## Feeding a function result into a pattern matching lambda expression in F#

Say we have an F# function that returns a tuple of two elements:

```let isGreaterThan x y =
if x > y then (true, x - y)
else (false, 0)
```

…, i.e. we return true and the difference between the two input integers if the first integer is greater. Otherwise we return a false and a 0. Here’s how we can consume this function:

## Lambda expressions in F#

Lambda expressions in F# are inline anonymous functions, i.e. functions without a name. They are typically short and concise functions that are not meant to be reused.

Here’s a normal F# function that adds three numbers:

```let addThreeNumbers x y z = x + y + z
```

This is a conventional named function that can be invoked from other parts of the application. We can convert it to a lambda function using the “fun” keyword. However, it must be invoked in place.

## More complex pattern matching in F#

Pattern matching branches in F# can be more advanced using the when keyword. Consider the following list matching function:

```let listMatcher (l:list<'a>) =
match l with
| _ when l.IsEmpty -> "This is an empty list"
| _ when l.Length > 10 -> "This is a large list"
| _ when l.Length < 10 -> "This is a small list"
| _ -> l |> List.map (sprintf "%A") |> String.concat ","
```

## Basic pattern matching in F#

Pattern matching in F# is somewhat similar to switch blocks in C#. However, pattern matching blocks can provide much more complex branching logic than switch blocks.

Consider the following F# function:

```let isGreaterThan x y =
if x > y then (true, x - y)
else (false, 0)
```

…, i.e. we return true and the difference between the two input integers if the first integer is greater. Otherwise we return a false and a 0. In other words the return type is a tuple with two elements, a boolean and an integer.

## Implementing a C# interface with an F# object expression

Suppose you have the following C# interface ICalculator with 4 functions:

```namespace Project.Domains
{
public interface ICalculator
{
int Subtract(int x, int y);
float Divide(float x, float y);
int Multiply(int x, int y);
}
}
```

## Implementing a C# interface with an F# type

Suppose you have the following C# interface ICalculator with 4 functions:

```namespace Project.Domains
{
public interface ICalculator
{
int Subtract(int x, int y);
float Divide(float x, float y);
int Multiply(int x, int y);
}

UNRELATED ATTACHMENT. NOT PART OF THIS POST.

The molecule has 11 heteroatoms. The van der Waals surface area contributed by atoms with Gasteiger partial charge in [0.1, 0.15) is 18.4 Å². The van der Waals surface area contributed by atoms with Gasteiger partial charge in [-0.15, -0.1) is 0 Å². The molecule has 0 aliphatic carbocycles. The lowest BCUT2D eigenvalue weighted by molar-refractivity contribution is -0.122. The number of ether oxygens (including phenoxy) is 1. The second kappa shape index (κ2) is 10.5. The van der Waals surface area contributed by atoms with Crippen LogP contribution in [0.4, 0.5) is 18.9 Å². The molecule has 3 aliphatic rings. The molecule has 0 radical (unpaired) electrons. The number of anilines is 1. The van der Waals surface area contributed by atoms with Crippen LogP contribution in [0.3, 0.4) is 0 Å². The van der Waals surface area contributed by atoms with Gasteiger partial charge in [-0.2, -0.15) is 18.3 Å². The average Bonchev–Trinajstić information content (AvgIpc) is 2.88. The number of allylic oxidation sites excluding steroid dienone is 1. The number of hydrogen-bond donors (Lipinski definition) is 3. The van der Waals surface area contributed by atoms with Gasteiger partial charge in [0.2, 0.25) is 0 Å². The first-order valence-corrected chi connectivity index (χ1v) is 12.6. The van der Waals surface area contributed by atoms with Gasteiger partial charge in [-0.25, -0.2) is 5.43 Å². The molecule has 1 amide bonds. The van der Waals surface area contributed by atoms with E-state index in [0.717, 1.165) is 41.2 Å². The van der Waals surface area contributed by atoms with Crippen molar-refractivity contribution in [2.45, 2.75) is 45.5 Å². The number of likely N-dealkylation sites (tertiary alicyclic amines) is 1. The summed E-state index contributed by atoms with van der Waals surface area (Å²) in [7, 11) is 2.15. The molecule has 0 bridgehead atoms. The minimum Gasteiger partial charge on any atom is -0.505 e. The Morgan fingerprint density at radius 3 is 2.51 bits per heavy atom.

}
```

We can implement this interface in an F# type as follows:

## Consuming a C# class in F#

F# and C# can work together pretty easily. Say that your domain classes are contained in a C# class library called Project.Domains. Let’s take the following Product class as an example:

```using System;
using System.Collections.Generic;
using System.Linq;
using System.Text;

namespace Project.Domains
{
public class Product
{
public Product(string name, int price)
{
Name = name;
Price = price;
}

public string Name { get; }
public int Price { get; }

public double CalculateDiscountedPrice(double percentageOff)
{
double discount = Price * percentageOff;
return Price - discount;
}
}
}
```

## Filtering exceptions on exception messages in F#

Here’s an example of pattern matching in a with clause in F#:

```let testDotNetExceptions =
try
raise (new System.IndexOutOfRangeException("Your list is not large enough"))
with
| 😕 System.IndexOutOfRangeException as ex ->
printfn "Out of range: %s" ex.Message
0
| 😕 System.Exception as ex ->
printfn "Something bad has happened: %s" ex.Message
0
```

## Handling .NET exceptions in F#

When working with .NET languages from F# it can happen that the F# code needs to deal with .NET exceptions from the System namespace. The way to deal with those exceptions is about the same as in the case of F# exceptions but pattern matching in the with clause is slightly different:

## Custom exceptions in F#

We can build custom exceptions in F# with the exception keyword. We can also assign multiple parameters to it in a tuple:

```exception ProductNotFoundException of string * int * int
```
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